Then at the Mid-Ohio Vintage Days auction I held up my number and bought a 106 for $300. It was complete and had a completely flat front tire. I had to push it from the infield where the auction was held across the bridge and down the hill into the pits where our collective garage was. Along the push trail , several people commented on the bike. Had one , remembered them , etc. I was already tired of pushing so , I offered the bike to anyone that showed interest. No takers.
    Back in the garage I abandoned the bike to go search out a tube at the swap meet. Found one and fixed the tire. Then checked for spark , yea got spark ! Then I pulled and cleaned the carb , flushed out the tank , put in some race gas and kicked it to life. Yea life !
    With it running , try the lights , got lights ! Try the horn, got a working horn ! Then the test ride . First gear , it's alright , 2nd gear , hold on tight , 3rd gear , faster , 4th gear out of sight !
    Then as the motor warmed , I heard a knocking sound . What's that ? I rode it until there was no mistaking the fact that it was getting louder by the minute.
    The bikes Gilera built for Sears were built to a price . And to keep the price low some corners were cut. The biggest corner was the use of a bushing instead of needle bearings in the big end.
    I rode it a few more times , stopping when the knocking got to be too much for me. I pulled the side case one time and out of an oil gallery dripped this fluid that was semi-liquid like thinned down anti-seize grease . That was motor oil mixed with the remains of the bronze bushing.
    A couple of years ago I traded the bike for a John Deere riding mower to a buddy that had acquired a 106 with a good motor , but , less good cycle parts that the bike I had.
    Regrets ? Not many , I have a Honda 50 step-thru .
    #13
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  14. charlie98210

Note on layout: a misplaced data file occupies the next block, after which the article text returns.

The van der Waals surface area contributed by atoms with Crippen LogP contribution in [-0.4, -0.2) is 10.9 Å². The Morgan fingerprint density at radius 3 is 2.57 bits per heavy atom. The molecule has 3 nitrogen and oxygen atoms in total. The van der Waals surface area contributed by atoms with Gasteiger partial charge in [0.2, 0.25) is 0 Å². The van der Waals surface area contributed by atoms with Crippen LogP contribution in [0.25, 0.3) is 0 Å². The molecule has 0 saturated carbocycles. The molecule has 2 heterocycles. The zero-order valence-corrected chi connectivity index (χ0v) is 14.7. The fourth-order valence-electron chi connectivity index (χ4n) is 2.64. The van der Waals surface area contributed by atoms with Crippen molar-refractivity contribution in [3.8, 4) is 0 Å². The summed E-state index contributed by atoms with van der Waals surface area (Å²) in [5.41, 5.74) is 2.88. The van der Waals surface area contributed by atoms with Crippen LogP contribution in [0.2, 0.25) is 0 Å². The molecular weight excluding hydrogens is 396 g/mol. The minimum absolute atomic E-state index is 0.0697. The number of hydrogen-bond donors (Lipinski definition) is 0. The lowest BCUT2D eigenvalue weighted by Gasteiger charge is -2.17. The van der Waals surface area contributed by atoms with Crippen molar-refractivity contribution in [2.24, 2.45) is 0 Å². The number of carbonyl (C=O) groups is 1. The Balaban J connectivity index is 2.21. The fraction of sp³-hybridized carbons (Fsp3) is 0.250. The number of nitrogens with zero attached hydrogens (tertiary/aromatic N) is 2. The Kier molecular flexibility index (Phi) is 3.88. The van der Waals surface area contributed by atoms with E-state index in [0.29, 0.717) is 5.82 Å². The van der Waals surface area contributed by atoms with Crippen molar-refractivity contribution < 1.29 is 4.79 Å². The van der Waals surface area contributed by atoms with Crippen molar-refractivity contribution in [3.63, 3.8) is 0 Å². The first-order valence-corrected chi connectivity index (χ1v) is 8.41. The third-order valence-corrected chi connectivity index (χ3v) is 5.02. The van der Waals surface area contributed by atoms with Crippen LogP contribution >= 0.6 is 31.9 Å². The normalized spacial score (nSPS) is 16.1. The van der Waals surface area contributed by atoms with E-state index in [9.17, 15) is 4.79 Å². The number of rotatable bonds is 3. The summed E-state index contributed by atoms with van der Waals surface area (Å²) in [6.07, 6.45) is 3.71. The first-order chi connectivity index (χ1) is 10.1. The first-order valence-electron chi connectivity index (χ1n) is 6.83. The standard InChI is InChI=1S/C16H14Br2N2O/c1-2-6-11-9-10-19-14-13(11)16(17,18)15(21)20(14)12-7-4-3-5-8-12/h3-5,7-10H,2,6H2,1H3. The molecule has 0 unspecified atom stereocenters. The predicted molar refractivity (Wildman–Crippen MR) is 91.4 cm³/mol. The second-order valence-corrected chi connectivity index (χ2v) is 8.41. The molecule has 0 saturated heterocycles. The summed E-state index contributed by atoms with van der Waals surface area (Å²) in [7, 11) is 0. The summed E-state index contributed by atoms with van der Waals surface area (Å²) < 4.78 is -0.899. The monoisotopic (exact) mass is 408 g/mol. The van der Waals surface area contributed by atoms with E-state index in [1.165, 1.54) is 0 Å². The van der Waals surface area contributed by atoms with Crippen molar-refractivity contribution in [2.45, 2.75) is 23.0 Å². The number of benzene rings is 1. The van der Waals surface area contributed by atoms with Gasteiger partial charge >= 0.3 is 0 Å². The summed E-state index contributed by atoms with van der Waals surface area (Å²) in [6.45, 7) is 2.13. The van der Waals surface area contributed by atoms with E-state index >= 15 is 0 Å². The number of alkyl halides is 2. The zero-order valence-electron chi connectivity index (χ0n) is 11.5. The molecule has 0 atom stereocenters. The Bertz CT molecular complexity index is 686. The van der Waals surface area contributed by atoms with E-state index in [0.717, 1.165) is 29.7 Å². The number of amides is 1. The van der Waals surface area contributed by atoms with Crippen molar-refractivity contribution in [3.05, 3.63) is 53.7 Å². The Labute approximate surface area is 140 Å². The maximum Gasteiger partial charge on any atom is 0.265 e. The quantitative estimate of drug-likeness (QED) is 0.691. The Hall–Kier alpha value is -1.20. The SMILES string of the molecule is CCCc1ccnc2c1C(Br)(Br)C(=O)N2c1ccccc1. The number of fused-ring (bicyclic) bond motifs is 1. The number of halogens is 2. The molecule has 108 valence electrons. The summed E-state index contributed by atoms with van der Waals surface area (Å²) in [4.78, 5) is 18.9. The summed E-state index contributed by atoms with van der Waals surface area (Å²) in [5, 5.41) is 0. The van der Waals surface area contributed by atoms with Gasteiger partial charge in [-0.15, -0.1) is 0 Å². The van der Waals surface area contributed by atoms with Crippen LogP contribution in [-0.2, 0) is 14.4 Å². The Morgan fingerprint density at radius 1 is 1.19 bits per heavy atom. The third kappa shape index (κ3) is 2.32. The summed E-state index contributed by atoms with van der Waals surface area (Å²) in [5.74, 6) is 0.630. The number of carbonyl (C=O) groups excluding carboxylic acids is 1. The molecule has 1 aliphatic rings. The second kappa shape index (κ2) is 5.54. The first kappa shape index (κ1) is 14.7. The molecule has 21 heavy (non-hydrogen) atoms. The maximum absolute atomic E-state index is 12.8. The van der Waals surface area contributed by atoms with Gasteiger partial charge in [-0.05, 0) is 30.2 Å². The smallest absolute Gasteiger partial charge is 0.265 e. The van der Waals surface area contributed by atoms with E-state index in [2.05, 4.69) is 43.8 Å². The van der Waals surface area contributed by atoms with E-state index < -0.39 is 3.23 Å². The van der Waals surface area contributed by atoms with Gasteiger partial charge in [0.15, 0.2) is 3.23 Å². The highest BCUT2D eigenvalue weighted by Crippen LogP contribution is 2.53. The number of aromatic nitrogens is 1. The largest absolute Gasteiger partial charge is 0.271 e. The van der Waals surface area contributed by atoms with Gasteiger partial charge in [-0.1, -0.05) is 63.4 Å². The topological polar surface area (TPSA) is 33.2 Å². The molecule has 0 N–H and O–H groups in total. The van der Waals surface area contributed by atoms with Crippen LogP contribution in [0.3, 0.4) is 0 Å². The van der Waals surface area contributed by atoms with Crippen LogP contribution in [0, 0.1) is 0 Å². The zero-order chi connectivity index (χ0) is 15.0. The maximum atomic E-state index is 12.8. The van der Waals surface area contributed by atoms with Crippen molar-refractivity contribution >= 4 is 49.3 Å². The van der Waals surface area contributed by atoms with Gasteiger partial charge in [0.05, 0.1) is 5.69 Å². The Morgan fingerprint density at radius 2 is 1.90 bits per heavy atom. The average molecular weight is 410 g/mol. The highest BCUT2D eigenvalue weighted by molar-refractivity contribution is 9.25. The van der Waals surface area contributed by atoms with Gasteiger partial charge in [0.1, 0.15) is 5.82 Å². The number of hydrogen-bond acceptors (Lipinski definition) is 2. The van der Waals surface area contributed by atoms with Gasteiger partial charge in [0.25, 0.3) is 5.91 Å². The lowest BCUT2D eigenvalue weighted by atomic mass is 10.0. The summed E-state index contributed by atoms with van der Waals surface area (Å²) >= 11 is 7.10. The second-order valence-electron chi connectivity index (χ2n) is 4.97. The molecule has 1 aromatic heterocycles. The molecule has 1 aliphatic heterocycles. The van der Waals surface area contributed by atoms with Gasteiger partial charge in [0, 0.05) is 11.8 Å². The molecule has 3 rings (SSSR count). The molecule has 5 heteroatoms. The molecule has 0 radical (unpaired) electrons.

charlie98210 just not fun here anymore

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    Wow. I didn't have problems with my bike. I put around six thousand miles on it during the three years I owned it and the motor was bulletproof. Any problems I had were in getting parts through Sears. The rear shocks both came apart and it took three months to get the replacements. During that time, I still rode the bike--I constructed a pair of double strap steel struts and put almost a thousand miles on the bike (effectively with no rear suspension) and nothing broke.

    Good memories all around from that bike. :-)
    #14
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  15. charlie98210

    charlie98210 just not fun here anymore

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    Holy Cow! That Seatrs Gilera 106 SS just hit $1,025 and there's still a day left to go! :eekers
    #15
  16. Donkey Hotey

    Donkey Hotey De Jo Momma

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    30 minutes and counting. Get in there!
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  17. Donkey Hotey

    Donkey Hotey De Jo Momma

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    The reality is that--being such a low-end bike--whatever it sells for will likely be a realistic value for what it is, plus or minus $500.

    With the age, scarcity of clean replacement parts and what you'd end up spending to make less of a bike into the same condition, I'd go at least $1,800. That's enough that if you lose it, you can shrug your shoulders and accept it. If you win it, you got your bike for a little more than you planned but, at least you're starting with a complete and relatively clean machine.

    Nine minutes...
    #17
  18. charlie98210

    charlie98210 just not fun here anymore

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    It sold for $1650. 'Way too much for me! ;)
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  19. MrBob

    MrBob On a whim Supporter

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    The days when a guy could buy a vintage project for a reasonable price seem to be no more. I have been priced out of that market.
    #19
  20. charlie98210

    charlie98210 just not fun here anymore

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    :nod
    #20